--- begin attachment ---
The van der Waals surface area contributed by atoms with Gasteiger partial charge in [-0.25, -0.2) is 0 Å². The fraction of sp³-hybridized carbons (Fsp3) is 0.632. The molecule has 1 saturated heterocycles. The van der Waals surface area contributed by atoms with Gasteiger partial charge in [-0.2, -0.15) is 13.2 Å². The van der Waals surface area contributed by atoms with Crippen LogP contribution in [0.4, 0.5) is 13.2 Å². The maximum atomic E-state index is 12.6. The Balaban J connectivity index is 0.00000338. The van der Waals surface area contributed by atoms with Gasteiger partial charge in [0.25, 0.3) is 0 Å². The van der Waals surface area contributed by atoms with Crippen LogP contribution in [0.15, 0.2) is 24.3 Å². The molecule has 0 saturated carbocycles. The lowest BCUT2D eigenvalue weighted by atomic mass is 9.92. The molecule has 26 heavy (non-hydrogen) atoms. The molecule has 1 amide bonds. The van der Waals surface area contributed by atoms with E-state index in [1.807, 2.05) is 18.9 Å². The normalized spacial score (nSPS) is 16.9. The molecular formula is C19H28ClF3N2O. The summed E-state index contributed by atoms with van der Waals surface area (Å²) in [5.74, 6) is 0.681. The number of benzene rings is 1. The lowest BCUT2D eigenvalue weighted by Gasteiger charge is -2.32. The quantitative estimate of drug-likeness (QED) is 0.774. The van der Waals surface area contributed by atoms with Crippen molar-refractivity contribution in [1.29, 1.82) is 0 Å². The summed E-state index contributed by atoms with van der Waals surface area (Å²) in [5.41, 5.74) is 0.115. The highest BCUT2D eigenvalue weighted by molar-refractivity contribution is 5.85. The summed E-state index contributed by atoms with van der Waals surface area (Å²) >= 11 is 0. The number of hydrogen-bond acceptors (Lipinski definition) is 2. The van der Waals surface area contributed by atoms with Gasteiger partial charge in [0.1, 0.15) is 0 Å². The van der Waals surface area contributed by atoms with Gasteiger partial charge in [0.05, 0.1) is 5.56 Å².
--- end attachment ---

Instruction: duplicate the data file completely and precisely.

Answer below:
The van der Waals surface area contributed by atoms with Gasteiger partial charge in [-0.25, -0.2) is 0 Å². The fraction of sp³-hybridized carbons (Fsp3) is 0.632. The molecule has 1 saturated heterocycles. The van der Waals surface area contributed by atoms with Gasteiger partial charge in [-0.2, -0.15) is 13.2 Å². The van der Waals surface area contributed by atoms with Crippen LogP contribution in [0.4, 0.5) is 13.2 Å². The maximum atomic E-state index is 12.6. The Balaban J connectivity index is 0.00000338. The van der Waals surface area contributed by atoms with Gasteiger partial charge in [0.25, 0.3) is 0 Å². The van der Waals surface area contributed by atoms with Crippen LogP contribution in [0.15, 0.2) is 24.3 Å². The molecule has 0 saturated carbocycles. The lowest BCUT2D eigenvalue weighted by atomic mass is 9.92. The molecule has 26 heavy (non-hydrogen) atoms. The molecule has 1 amide bonds. The van der Waals surface area contributed by atoms with E-state index in [1.807, 2.05) is 18.9 Å². The normalized spacial score (nSPS) is 16.9. The molecular formula is C19H28ClF3N2O. The summed E-state index contributed by atoms with van der Waals surface area (Å²) in [5.74, 6) is 0.681. The number of benzene rings is 1. The lowest BCUT2D eigenvalue weighted by Gasteiger charge is -2.32. The quantitative estimate of drug-likeness (QED) is 0.774. The van der Waals surface area contributed by atoms with Crippen molar-refractivity contribution in [1.29, 1.82) is 0 Å². The summed E-state index contributed by atoms with van der Waals surface area (Å²) in [5.41, 5.74) is 0.115. The highest BCUT2D eigenvalue weighted by molar-refractivity contribution is 5.85. The summed E-state index contributed by atoms with van der Waals surface area (Å²) >= 11 is 0. The number of hydrogen-bond acceptors (Lipinski definition) is 2. The van der Waals surface area contributed by atoms with Gasteiger partial charge in [0.1, 0.15) is 0 Å². The van der Waals surface area contributed by atoms with Gasteiger partial charge in [0.05, 0.1) is 5.56 Å².